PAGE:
In his ruling, Judge Ricchetti suggested his hands were tied after an investigator from Ontario's Office of the Children's Lawyer reported that Ihsan is close to her mother and resents what she sees as her "abandonment" by her father.

Mr. Al-Taher said that the OCL report played right into Ms. Elwan's hands and vindicated her tactics.

"I think my immediate assessment was that the social worker did an injustice to me and my family, my daughter, primarily," Mr. Al-Taher said.

"I question the abilities of the social worker. I question her sensitivity to cultural issues."

Judge Ricchetti ordered that Mr. Al-Taher be allowed to telephone Ihsan regularly. He also ordered that she be given parental alienation counselling in Saudi Arabia.

If Ms. Elwan continues to sabotage her former husband's relationship with their daughter, Judge Ricchetti added, Ihsan is likely to call her to account one day.

Mr. Al-Taher agreed. "That is what I am hoping," he said. "One day, Ihsan will realize: How come she could not connect with her father?"



The Elwan v. Al-Taher case illustrates a painful reality of family law: parental alienation can be a successful tactic.

"While the mother has emotionally traumatized her daughter and thwarted the legal system, the girl is so alienated that this decision was the only realistic option given the resources of the father," said Prof. Nicholas Bala, a family law expert at Queen's University.

"This is obviously a deeply frustrating and tragic case, but it illustrates that ultimately the family courts must make decisions based on the overall best interests of children - not punishing parents."

Prof. Bala said the case also shows that it is urgent for the justice system to respond rapidly when an alienation case surfaces.

"With hindsight we can see that once the mother was able to move with the child and effectively prevent her from seeing her father and him from seeking legal redress, she was able to change her child's perception of reality and destroy the child's relationship with her father," he said.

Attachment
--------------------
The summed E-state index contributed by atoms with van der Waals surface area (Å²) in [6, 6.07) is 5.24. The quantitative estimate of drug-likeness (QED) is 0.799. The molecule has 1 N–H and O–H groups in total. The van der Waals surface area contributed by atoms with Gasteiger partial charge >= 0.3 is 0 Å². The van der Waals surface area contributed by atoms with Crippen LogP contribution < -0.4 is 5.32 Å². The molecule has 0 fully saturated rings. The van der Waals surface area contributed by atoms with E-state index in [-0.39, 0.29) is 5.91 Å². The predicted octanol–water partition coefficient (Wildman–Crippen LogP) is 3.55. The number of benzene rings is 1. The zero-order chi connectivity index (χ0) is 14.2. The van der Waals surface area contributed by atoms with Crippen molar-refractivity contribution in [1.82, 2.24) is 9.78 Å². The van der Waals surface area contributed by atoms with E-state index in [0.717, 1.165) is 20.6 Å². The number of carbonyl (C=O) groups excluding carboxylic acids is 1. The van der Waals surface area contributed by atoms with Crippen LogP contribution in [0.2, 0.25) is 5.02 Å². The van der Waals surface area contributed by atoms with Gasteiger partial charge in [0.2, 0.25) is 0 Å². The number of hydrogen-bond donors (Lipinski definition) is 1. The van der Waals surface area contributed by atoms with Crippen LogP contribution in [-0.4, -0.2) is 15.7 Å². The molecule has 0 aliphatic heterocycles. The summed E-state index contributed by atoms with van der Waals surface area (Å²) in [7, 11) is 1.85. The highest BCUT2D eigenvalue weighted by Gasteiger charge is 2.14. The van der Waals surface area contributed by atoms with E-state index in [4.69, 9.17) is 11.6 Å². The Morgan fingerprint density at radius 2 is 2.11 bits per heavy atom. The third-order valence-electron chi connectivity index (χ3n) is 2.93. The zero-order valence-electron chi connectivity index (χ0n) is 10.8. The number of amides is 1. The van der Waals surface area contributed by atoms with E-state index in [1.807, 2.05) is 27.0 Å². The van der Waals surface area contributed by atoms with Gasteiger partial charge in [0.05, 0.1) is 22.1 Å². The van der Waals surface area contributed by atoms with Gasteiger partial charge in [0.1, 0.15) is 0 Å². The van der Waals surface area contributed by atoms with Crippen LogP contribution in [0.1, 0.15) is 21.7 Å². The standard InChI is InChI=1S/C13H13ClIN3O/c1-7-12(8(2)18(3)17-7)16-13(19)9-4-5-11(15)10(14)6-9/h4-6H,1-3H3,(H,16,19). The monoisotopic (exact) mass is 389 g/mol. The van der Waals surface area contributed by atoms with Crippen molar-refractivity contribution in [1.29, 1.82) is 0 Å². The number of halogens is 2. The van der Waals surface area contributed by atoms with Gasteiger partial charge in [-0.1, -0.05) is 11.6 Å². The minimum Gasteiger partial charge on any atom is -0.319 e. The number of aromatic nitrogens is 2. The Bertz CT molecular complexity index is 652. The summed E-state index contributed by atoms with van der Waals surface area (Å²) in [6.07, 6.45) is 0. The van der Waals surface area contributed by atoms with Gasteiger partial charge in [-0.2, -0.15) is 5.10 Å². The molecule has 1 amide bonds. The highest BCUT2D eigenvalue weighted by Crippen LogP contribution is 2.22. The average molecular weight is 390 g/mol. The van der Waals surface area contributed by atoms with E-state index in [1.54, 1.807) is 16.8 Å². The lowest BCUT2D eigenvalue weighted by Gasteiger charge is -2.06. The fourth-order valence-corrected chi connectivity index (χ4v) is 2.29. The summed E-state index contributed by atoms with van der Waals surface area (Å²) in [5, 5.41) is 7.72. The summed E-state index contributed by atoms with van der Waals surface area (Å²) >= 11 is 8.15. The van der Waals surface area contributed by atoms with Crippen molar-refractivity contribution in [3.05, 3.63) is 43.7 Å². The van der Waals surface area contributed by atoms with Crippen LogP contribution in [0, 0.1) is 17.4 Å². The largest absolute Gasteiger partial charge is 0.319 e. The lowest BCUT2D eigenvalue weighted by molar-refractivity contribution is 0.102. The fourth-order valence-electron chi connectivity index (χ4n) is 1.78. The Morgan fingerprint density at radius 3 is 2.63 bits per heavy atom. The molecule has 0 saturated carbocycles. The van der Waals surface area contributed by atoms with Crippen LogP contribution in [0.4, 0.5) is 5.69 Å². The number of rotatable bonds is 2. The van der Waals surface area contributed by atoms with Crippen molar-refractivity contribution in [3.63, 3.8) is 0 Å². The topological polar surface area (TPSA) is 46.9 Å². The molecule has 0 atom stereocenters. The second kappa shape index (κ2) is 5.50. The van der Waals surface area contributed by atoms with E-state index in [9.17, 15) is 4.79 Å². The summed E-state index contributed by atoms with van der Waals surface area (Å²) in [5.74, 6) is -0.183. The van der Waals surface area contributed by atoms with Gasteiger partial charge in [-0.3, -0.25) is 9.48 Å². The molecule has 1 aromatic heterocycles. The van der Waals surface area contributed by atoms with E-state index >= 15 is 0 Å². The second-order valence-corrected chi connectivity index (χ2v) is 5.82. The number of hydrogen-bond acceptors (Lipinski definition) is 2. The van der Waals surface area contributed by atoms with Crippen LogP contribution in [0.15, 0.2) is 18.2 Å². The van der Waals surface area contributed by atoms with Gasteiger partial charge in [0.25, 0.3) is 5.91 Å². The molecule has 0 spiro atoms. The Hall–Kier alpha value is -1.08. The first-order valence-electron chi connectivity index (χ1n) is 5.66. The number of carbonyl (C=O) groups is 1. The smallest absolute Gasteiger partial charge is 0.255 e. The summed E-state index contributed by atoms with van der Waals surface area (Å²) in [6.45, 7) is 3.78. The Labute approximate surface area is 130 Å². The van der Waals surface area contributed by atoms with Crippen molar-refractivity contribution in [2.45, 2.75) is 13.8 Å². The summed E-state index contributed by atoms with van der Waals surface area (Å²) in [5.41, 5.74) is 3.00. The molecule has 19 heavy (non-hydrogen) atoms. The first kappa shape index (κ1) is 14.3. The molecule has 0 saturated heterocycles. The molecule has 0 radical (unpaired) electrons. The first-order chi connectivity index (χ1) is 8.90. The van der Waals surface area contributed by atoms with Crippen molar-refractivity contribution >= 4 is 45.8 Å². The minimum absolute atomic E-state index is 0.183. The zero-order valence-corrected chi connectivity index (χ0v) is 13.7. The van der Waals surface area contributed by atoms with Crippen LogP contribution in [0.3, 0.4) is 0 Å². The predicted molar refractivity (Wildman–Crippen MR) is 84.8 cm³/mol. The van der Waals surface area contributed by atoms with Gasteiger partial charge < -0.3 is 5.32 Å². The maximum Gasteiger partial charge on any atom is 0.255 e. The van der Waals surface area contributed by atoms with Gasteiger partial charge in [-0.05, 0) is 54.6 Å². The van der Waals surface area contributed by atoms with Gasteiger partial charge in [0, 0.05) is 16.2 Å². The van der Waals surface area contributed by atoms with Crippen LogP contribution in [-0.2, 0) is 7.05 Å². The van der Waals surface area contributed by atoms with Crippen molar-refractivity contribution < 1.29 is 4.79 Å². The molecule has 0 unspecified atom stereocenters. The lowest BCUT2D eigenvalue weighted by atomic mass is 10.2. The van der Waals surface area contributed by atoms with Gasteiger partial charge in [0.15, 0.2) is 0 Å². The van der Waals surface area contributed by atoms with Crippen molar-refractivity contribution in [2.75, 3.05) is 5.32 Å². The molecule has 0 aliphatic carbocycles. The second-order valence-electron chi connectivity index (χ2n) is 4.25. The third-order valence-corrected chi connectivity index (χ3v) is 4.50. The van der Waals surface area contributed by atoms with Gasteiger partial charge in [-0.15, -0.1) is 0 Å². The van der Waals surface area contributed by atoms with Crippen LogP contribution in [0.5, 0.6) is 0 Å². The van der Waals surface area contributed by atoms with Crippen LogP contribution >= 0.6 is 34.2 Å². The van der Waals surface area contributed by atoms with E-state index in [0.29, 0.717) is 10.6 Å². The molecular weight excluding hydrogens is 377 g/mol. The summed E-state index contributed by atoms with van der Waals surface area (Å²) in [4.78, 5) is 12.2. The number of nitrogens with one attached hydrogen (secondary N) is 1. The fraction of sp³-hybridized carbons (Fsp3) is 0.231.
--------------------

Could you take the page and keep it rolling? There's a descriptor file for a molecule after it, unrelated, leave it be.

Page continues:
Prof. Bala said rigorous therapy is sometimes necessary to break a parent's hold over a child.

"There are programs in the United States - such as that of Dr. Richard Warshak - that have had some success in restoring a child's relationship with even a severely alienated parent," he said. "But this would require giving the father custody and suspending contact with the mother. This was not an option in this case due to expense and the father's limited means."

Kirk Makin



Excerpts from Judge Leonard Ricchetti's ruling:

"The Mother clearly has done everything she can against the Father to prevent the relationship between the Father and Ihsan, without regard to the fact it would be in the best interests of Ihsan to have a relationship with her biological father."

"Unfortunately, as much as the Mother's behaviour has been reprehensible in this case and should not be permitted to have created a situation favourable to her case at the cost of Ihsan's relationship with her Father, the fact is that this Court has no choice but to look to the future and determine what is in Ihsan's best interests."

"Despite my suspicions that the Mother will not permit, encourage or facilitate access to the Father, it is in Ihsan's best interests that the (court) order be varied to permit the Mother to take Ihsan to Saudi Arabia."

Kirk Makin